When seeing kids in the office with nasal viral respiratory infections,  I often casually  mention that the most suitable “medication” at the pharmacy happens to also be the least expensive, non-prescription,  and negligible  in terms of side effects.  Specifically, saline, salt water.  For infants there is saline spray and drops that can be followed by suction, and for older kids various other methods using different volumes of saline.  And for those oldand mature enough to accept it there is real nasal irritation, either from a squeeze bottle, or from that one of those Aladdin’s lamp/teapot shaped devices best known by the brand name Neti-Pot.  This sort of nasal irrigation, though a hard sell for even older children,  has offers real symptomatic benefit. Ever tried it?

And side effects?  Quite unusual and very mild: a little irritation or stinging, which is sometimes due to an incorrect salt concentration.  But very safe.

And now comes the report from the Louisiana Department of Health in mid-December of two adults who experienced some very, very  serious complications from Neti-Pot nasal irrigation:  fatal cases of meningitis and destructive brain effects  from the rare but serious ameoba,  Naegleria fowleri, an organism which causes necrosis in the brain, and is found in warm fresh bodies of water mostly in the southern states.   Almost all cases of niglaeria come from swimming in water harboring the parasite, which offers the opportunity for it to enter the nose and anatomically navigate to the brain.  And in these two particular Louisiana cases, contaminated tap water used for nasal irrigation, took same route of this devestating infection entering the fluid behind the brain.  Over the last decade there have been about thirty cases of fatal Naegleria, all but these two from swimming.  It does not result from simply drinking water which contains the ameoba.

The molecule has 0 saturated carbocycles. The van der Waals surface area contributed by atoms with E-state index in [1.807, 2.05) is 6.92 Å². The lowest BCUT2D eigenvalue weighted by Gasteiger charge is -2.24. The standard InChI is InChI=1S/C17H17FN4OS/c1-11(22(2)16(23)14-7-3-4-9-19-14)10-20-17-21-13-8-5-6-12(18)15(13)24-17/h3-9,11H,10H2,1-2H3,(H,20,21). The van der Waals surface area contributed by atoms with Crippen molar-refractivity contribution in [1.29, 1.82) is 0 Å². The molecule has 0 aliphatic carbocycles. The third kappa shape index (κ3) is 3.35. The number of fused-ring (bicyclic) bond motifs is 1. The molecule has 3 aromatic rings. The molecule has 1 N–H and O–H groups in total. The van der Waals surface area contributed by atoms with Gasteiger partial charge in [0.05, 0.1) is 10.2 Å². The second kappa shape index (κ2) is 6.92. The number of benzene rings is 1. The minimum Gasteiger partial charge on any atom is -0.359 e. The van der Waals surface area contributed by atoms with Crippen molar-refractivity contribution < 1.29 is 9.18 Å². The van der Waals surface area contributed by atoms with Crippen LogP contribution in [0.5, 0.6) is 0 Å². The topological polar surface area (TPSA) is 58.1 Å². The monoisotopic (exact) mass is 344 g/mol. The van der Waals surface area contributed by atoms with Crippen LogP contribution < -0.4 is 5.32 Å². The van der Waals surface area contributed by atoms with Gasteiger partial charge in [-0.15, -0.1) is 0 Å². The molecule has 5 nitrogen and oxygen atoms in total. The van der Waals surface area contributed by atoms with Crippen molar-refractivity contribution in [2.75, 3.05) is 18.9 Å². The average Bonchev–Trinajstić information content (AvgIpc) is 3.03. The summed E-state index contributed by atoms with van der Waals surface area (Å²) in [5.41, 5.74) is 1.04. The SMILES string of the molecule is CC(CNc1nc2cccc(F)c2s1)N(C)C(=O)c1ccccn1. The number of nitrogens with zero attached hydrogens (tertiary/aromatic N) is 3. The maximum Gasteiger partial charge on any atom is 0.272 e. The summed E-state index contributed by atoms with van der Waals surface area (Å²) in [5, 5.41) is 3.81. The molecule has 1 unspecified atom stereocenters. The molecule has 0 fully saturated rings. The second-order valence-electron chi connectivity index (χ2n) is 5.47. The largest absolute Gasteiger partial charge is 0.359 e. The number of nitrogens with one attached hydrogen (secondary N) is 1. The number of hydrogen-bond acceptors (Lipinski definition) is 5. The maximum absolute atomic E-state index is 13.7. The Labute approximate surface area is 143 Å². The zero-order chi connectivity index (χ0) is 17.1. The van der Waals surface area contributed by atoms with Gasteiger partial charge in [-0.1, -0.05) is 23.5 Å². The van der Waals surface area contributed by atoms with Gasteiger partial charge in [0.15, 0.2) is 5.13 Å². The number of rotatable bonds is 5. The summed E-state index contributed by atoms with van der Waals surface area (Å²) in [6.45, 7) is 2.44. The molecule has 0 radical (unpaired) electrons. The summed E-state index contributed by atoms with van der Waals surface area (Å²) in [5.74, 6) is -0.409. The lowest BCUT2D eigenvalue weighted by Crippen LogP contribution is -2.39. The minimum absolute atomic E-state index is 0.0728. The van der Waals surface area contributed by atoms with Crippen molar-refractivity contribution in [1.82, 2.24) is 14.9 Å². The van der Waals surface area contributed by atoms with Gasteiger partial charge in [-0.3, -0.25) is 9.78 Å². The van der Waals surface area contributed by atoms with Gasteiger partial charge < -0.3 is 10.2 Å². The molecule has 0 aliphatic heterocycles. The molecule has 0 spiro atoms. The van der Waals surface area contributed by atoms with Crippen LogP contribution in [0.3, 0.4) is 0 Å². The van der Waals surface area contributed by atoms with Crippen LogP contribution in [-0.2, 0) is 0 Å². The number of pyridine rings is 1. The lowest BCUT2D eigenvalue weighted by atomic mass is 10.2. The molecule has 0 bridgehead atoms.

An epidemiogist with the Louisiana state health department made a simple recommendation:  water used for  nasal irrigation should not be simple tap water, but either boiled or distilled.  And the general consensus even outside Louisiana seems to concur with this.  While this is rare infection, it is very simple to avoid that risk altogether by using one of these alternatives to right-from-the-tap.  

And where does leave us regarding the safety of the Neti-Pot and other means of  nasal saline irrigation?    Countless individuals have used the technique for many, many years, with an excellent safety record.  These two cases were tragic but quirky,  and geographically related.  They   present no  reason to avoid this form of treatment But the recommendation to use appropriate water as recommended–a very simple measue– just makes sense.  Now gettting kids to cooperate with the rest of the procedure  remains much more difficult.